In fifth place is Tien Phong Commercial Joint Stock Bank (TPBank), with VND876 billion yielded by insurance sales and consulting, a slight fall of 8% compared to one year before. This is a rare case of a bank whose revenue in the insurance segment went down. TPBank is currently offering the products of Manulife and Sun Life.

Many others are among the top banks with big gains from insurance premiums, including VietinBank, BIDV, Sacombank, HDBank, and OCB. In the case of VietinBank, the bank, and Manulife, in late January 2022, announced a 16-year exclusive partnership with an upfront fee of around US$30 million, payable over six years. It is estimated that in the first quarter of last year alone, VietinBank registered some US$5 million in the prepaid premiums of bancassurance.

At a more modest level, small banks only obtained tens of billions of dong from insurance, but their growth rates are truly remarkable. For example, Petrolimex Group Commercial Joint Stock Bank (PG Bank) last year made a total of VND33 billion from its insurance operations, a quantum leap of more than 310% from 2021.

Towards sustainable development

Although the potentials of bancassurance are great, promising a lot of revenue and profit for banks in the future, there have recently been quite a few cases related to the distribution of insurance products via the banking system, sparking mixed public opinions. Specifically, it has been reported that many customers are required to take out bank loans as part of their insurance policies. In late 2022, when banks were running out of “room” for credit growth, many borrowers claimed they were asked to buy an insurance package equivalent to a certain percentage of the value of the loans.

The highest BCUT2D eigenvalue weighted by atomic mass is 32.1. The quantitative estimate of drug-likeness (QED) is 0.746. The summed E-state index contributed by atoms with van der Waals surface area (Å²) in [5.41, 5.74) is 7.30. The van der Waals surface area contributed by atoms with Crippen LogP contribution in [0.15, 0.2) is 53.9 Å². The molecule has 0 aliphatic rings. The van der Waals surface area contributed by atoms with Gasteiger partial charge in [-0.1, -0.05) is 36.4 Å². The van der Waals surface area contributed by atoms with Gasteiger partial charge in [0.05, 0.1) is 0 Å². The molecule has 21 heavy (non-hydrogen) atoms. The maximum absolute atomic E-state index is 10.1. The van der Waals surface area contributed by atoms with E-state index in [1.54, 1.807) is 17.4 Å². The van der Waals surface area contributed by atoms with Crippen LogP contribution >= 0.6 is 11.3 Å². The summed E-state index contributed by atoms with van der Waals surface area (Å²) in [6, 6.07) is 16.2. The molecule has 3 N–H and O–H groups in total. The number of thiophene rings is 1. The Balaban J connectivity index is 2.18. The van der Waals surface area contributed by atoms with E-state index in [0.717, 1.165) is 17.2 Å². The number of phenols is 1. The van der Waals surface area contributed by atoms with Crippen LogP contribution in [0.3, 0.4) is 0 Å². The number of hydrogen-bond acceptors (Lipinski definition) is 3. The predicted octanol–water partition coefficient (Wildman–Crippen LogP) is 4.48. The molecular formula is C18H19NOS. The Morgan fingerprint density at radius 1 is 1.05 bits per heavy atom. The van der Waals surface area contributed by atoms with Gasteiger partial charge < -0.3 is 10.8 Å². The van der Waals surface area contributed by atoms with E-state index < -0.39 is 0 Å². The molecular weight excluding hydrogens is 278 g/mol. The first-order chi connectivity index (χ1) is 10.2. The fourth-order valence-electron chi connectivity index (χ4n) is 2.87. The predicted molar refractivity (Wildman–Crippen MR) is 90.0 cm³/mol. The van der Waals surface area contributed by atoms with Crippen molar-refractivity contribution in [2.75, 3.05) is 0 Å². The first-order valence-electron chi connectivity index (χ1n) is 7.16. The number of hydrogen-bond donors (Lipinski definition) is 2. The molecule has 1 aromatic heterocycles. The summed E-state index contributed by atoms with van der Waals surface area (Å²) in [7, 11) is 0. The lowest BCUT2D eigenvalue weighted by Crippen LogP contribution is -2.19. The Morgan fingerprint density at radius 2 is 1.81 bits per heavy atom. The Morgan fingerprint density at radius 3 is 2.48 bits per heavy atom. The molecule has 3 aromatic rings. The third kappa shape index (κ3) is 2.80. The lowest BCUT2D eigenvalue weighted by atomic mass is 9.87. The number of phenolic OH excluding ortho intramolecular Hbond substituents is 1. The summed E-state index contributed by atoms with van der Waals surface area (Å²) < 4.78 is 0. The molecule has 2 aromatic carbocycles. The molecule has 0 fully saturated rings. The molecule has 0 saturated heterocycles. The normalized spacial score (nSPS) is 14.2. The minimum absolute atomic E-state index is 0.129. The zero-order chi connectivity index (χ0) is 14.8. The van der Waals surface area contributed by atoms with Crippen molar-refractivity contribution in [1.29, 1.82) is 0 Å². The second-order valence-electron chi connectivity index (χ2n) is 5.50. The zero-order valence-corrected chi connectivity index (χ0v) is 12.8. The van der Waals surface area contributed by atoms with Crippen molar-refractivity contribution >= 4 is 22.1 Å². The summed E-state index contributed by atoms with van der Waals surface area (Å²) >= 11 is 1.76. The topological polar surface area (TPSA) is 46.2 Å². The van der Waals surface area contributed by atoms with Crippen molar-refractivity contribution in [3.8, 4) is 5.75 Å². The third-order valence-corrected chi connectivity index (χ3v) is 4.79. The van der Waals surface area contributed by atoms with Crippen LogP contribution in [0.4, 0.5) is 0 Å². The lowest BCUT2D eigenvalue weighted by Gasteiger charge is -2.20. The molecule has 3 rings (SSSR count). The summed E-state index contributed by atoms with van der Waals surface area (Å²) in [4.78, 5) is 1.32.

In response to such complaints, the State Bank of Vietnam (SBV), on February 21, 2023, asked credit institutions to prevent their staff/affiliated units from forcing their clients to buy insurance in any form. This is to protect the legitimate rights and interests of customers using financial and banking services and to ensure that credit institutions strictly comply with the provisions of the law. As per the central bank’s statement, “in case their employees/units are found to have coerced customers into buying insurance, credit institutions will have to take full responsibility before the law for such a practice.”

Notably, leaders of the Banking Supervision Agency and the Insurance Supervision Authority said they would set up a joint hotline to receive and promptly handle all complaints and recommendations by citizens, agencies, and businesses related to providing insurance services at credit institutions. In short, banks may only encourage their customers to participate in an insurance scheme voluntarily, not compelling them or using this as a condition for loan disbursement.

With the aggressive intervention and coordination between the Ministry of Finance and the SBV, one can hope the practice of obliging customers to buy insurance will soon come to an end. However, this is far from simple since the interests of banks are directly involved. Even so, with regard to the common interests of the whole society, especially those who have transactions with banks, it is essential that the sale of insurance should be made transparent and the quality of consulting during this process properly managed to ensure the long-term sustainable development of bancassurance.